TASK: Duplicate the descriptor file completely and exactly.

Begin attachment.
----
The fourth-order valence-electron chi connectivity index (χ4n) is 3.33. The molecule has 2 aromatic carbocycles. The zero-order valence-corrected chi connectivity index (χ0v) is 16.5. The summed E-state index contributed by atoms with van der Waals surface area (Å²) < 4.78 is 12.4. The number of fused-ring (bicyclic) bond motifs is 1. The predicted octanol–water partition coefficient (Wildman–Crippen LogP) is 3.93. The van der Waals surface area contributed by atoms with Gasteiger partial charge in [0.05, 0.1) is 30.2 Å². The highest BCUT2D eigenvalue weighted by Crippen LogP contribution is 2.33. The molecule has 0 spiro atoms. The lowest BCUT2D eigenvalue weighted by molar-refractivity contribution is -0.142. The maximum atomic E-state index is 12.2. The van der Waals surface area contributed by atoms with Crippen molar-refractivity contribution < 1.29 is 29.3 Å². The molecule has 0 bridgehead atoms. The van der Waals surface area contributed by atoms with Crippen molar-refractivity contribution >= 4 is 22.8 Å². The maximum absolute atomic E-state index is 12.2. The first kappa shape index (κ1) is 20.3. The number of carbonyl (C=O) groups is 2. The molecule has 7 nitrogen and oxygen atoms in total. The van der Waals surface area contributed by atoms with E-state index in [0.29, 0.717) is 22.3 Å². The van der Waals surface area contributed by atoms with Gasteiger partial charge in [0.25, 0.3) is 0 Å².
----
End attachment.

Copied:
The fourth-order valence-electron chi connectivity index (χ4n) is 3.33. The molecule has 2 aromatic carbocycles. The zero-order valence-corrected chi connectivity index (χ0v) is 16.5. The summed E-state index contributed by atoms with van der Waals surface area (Å²) < 4.78 is 12.4. The number of fused-ring (bicyclic) bond motifs is 1. The predicted octanol–water partition coefficient (Wildman–Crippen LogP) is 3.93. The van der Waals surface area contributed by atoms with Gasteiger partial charge in [0.05, 0.1) is 30.2 Å². The highest BCUT2D eigenvalue weighted by Crippen LogP contribution is 2.33. The molecule has 0 spiro atoms. The lowest BCUT2D eigenvalue weighted by molar-refractivity contribution is -0.142. The maximum atomic E-state index is 12.2. The van der Waals surface area contributed by atoms with Crippen molar-refractivity contribution < 1.29 is 29.3 Å². The molecule has 0 bridgehead atoms. The van der Waals surface area contributed by atoms with Crippen molar-refractivity contribution >= 4 is 22.8 Å². The maximum absolute atomic E-state index is 12.2. The first kappa shape index (κ1) is 20.3. The number of carbonyl (C=O) groups is 2. The molecule has 7 nitrogen and oxygen atoms in total. The van der Waals surface area contributed by atoms with E-state index in [0.29, 0.717) is 22.3 Å². The van der Waals surface area contributed by atoms with Gasteiger partial charge in [0.25, 0.3) is 0 Å².